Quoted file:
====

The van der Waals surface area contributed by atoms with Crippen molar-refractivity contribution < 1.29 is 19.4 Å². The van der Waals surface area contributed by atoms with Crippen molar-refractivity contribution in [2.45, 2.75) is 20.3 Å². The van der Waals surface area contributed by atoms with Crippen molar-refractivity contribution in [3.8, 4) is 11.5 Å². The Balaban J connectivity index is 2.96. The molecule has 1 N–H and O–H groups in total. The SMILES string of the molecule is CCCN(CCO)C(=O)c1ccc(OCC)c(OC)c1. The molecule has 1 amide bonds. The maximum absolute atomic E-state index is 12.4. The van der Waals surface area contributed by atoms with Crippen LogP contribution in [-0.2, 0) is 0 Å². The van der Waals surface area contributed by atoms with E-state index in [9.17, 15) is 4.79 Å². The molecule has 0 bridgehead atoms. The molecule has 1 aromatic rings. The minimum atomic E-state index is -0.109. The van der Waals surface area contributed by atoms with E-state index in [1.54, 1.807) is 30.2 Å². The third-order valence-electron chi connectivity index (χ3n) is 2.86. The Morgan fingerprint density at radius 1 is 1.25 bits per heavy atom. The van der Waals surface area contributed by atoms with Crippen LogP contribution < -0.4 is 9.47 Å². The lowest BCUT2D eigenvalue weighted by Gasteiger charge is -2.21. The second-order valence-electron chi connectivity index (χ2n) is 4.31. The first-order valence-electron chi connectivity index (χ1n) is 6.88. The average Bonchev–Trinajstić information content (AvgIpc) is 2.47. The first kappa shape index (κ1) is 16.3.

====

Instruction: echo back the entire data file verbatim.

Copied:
The van der Waals surface area contributed by atoms with Crippen molar-refractivity contribution < 1.29 is 19.4 Å². The van der Waals surface area contributed by atoms with Crippen molar-refractivity contribution in [2.45, 2.75) is 20.3 Å². The van der Waals surface area contributed by atoms with Crippen molar-refractivity contribution in [3.8, 4) is 11.5 Å². The Balaban J connectivity index is 2.96. The molecule has 1 N–H and O–H groups in total. The SMILES string of the molecule is CCCN(CCO)C(=O)c1ccc(OCC)c(OC)c1. The molecule has 1 amide bonds. The maximum absolute atomic E-state index is 12.4. The van der Waals surface area contributed by atoms with Crippen LogP contribution in [-0.2, 0) is 0 Å². The van der Waals surface area contributed by atoms with E-state index in [9.17, 15) is 4.79 Å². The molecule has 0 bridgehead atoms. The molecule has 1 aromatic rings. The minimum atomic E-state index is -0.109. The van der Waals surface area contributed by atoms with E-state index in [1.54, 1.807) is 30.2 Å². The third-order valence-electron chi connectivity index (χ3n) is 2.86. The Morgan fingerprint density at radius 1 is 1.25 bits per heavy atom. The van der Waals surface area contributed by atoms with Crippen LogP contribution < -0.4 is 9.47 Å². The lowest BCUT2D eigenvalue weighted by Gasteiger charge is -2.21. The second-order valence-electron chi connectivity index (χ2n) is 4.31. The first-order valence-electron chi connectivity index (χ1n) is 6.88. The average Bonchev–Trinajstić information content (AvgIpc) is 2.47. The first kappa shape index (κ1) is 16.3.